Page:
In the world of wireless microphones, there’s often outside interference. Microphones (transmitters) can be set on separate frequencies some of them may still drop out or experience other problems. For example, you might look up a list of local TV station frequencies or use some sort of scanner to find open frequencies to use instead.
Wi-Fi can experience similar problems.
For example, you might have the Wi-Fi channels all planned out to not interfere with each other but then experience problems due to Wi-Fi from nearby businesses. The church I work at has a location in downtown Kansas City, and the Wi-Fi environment is always changing due to coffee shops, businesses, and outdoor city-wide Wi-Fi. That place is a challenge to manage…
So what can we do about it? My approach is to use a program called WiFi Explorer on my Mac. It shows the details of the existing Wi-Fi environment and helps me make good decisions on our configuration.
Figure 2 provides an example of a WiFi Explorer scan from the coffee shop I’m writing in right now. We can see the channel usage of both 2.4 GHz and 5 GHz. In the 2.4 GHz range, channels 1 and 6 are already pretty busy, so any new equipment should go on channel 11. If there’s already stuff on all three channels, simply use the one that has the lowest signal levels on it.
In 5 GHz, it looks like all of our non-DFS channels are used by 80 MHz wide channels. This isn’t ideal, but we can stick a 20 MHz wide channel on 165 since that’s available. Again, if there’s nothing open, just use the channel that has the lowest level of interference.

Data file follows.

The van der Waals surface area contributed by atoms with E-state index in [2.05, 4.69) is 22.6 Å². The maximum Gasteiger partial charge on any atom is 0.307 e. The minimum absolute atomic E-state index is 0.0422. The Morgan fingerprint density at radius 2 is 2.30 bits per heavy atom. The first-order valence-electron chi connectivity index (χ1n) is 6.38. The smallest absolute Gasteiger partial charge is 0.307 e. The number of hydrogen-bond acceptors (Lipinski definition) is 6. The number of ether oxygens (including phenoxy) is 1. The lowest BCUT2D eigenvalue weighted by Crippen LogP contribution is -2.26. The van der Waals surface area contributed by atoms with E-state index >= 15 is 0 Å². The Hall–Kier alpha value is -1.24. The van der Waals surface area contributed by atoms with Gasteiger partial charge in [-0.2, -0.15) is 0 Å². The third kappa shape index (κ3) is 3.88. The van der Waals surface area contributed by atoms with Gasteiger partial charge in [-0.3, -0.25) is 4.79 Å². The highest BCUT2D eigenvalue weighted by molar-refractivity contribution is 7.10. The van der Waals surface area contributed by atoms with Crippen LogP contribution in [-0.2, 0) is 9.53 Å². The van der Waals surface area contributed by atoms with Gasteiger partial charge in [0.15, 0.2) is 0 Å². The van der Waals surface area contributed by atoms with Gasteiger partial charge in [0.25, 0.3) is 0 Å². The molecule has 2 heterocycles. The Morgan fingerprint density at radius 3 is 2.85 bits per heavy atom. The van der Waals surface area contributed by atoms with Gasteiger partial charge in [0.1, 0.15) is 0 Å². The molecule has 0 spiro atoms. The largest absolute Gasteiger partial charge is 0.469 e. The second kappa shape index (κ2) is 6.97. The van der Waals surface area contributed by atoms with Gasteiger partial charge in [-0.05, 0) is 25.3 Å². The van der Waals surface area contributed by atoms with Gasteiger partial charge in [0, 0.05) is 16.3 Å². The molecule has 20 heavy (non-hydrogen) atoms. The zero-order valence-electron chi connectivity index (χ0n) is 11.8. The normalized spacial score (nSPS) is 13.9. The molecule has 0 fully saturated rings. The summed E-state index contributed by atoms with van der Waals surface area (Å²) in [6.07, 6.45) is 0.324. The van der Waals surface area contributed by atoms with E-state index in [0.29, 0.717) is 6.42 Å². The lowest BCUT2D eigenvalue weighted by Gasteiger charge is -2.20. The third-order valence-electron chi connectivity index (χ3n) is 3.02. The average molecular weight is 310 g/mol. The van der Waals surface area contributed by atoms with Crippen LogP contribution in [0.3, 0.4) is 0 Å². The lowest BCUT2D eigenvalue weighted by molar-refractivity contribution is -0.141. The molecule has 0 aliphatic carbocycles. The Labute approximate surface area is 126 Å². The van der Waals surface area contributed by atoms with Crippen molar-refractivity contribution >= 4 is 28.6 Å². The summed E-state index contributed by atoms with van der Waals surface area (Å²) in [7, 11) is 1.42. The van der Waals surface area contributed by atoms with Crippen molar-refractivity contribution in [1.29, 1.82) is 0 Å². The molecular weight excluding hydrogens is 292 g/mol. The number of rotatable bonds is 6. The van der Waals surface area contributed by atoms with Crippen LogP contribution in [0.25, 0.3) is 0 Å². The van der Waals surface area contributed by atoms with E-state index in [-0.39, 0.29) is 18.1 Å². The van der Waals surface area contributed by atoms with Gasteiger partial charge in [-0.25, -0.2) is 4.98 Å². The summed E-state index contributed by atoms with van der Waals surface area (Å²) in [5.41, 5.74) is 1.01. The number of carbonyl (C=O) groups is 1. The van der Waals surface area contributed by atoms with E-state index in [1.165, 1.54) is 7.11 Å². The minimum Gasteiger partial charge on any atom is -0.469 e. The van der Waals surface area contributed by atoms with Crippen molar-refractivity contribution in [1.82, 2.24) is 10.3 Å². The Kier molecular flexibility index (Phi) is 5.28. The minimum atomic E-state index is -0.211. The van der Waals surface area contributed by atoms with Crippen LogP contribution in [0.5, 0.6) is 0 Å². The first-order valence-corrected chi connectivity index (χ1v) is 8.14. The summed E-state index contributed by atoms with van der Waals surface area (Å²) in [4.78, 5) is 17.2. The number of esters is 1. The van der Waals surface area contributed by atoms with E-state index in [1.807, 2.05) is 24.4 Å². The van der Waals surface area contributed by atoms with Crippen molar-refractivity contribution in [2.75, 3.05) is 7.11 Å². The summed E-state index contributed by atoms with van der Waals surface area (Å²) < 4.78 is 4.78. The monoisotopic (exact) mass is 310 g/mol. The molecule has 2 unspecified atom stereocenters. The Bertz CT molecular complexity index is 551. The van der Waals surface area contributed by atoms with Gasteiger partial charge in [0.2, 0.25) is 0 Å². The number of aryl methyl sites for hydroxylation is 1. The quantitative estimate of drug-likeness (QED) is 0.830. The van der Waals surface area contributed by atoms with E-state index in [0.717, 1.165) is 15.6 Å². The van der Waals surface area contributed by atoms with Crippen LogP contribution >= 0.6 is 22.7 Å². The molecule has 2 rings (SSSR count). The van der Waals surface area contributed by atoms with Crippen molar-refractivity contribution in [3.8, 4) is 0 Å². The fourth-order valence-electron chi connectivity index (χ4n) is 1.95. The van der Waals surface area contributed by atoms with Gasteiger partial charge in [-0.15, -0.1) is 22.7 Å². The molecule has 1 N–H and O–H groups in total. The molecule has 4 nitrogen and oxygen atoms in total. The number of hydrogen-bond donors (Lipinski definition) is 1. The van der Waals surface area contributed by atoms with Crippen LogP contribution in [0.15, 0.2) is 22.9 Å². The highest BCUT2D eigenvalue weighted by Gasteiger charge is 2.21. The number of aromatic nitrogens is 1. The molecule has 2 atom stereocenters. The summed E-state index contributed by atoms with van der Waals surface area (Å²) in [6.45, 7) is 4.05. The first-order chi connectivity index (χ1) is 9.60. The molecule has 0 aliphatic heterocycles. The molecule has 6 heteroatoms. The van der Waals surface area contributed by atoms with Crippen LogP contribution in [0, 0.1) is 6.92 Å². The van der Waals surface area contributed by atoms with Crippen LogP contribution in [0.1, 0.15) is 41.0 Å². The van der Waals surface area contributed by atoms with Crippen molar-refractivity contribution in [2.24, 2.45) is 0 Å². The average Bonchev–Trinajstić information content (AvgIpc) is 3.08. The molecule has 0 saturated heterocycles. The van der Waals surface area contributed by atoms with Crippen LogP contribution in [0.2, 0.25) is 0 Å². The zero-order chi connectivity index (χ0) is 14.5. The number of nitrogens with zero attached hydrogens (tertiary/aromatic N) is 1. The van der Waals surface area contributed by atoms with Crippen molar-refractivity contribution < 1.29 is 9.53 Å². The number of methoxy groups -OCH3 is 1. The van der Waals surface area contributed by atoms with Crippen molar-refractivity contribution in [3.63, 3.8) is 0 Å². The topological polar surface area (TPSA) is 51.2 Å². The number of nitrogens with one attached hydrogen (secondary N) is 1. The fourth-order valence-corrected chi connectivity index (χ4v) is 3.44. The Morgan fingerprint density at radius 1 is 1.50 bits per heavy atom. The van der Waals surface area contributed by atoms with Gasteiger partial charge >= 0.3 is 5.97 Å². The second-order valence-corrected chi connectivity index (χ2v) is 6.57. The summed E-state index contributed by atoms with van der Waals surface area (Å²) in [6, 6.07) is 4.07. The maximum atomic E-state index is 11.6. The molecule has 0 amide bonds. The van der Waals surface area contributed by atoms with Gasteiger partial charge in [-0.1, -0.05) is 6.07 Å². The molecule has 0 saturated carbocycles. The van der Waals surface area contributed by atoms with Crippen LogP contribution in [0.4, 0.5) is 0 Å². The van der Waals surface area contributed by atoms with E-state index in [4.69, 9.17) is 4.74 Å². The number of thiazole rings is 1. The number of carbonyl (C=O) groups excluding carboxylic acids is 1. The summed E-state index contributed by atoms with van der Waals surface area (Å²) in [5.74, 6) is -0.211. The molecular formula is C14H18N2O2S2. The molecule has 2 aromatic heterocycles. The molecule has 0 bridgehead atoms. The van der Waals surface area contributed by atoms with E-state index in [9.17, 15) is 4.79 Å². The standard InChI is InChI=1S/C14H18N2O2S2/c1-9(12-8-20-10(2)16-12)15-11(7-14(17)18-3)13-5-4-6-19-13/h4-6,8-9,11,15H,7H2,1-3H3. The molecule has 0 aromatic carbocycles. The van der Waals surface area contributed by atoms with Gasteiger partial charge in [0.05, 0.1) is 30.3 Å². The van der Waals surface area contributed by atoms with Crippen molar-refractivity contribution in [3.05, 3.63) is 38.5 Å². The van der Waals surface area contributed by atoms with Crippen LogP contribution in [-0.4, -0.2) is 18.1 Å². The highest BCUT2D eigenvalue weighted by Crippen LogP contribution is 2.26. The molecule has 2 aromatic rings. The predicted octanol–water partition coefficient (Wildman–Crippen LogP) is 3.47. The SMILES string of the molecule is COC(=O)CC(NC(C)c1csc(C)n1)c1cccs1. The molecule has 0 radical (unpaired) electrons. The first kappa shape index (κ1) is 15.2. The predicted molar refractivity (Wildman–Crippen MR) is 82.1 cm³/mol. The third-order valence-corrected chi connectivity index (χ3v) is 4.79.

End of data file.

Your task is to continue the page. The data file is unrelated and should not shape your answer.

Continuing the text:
To put it simply, the louder the signal you’re connected to, the better the connection will be. The lower the signal, the more time a device needs to transmit its data, and eventually, you may start experiencing dropouts. My general rule of thumb is to set my signal at -65 dBm at the lowest. In the WiFi Explorer scan in Figure 2, I can see that I’m connected at -59 dBm, which is right in the acceptable range.
Adding Access Points
Let’s say you’ve set up a Wi-Fi router at the tech booth, you’ve connected the audio console, you’ve set the Wi-Fi channels and channel widths, and everything’s working great for controlling the console with a tablet. Then you walk up on stage to help the musicians with their monitors and the tablet starts dropping its connection.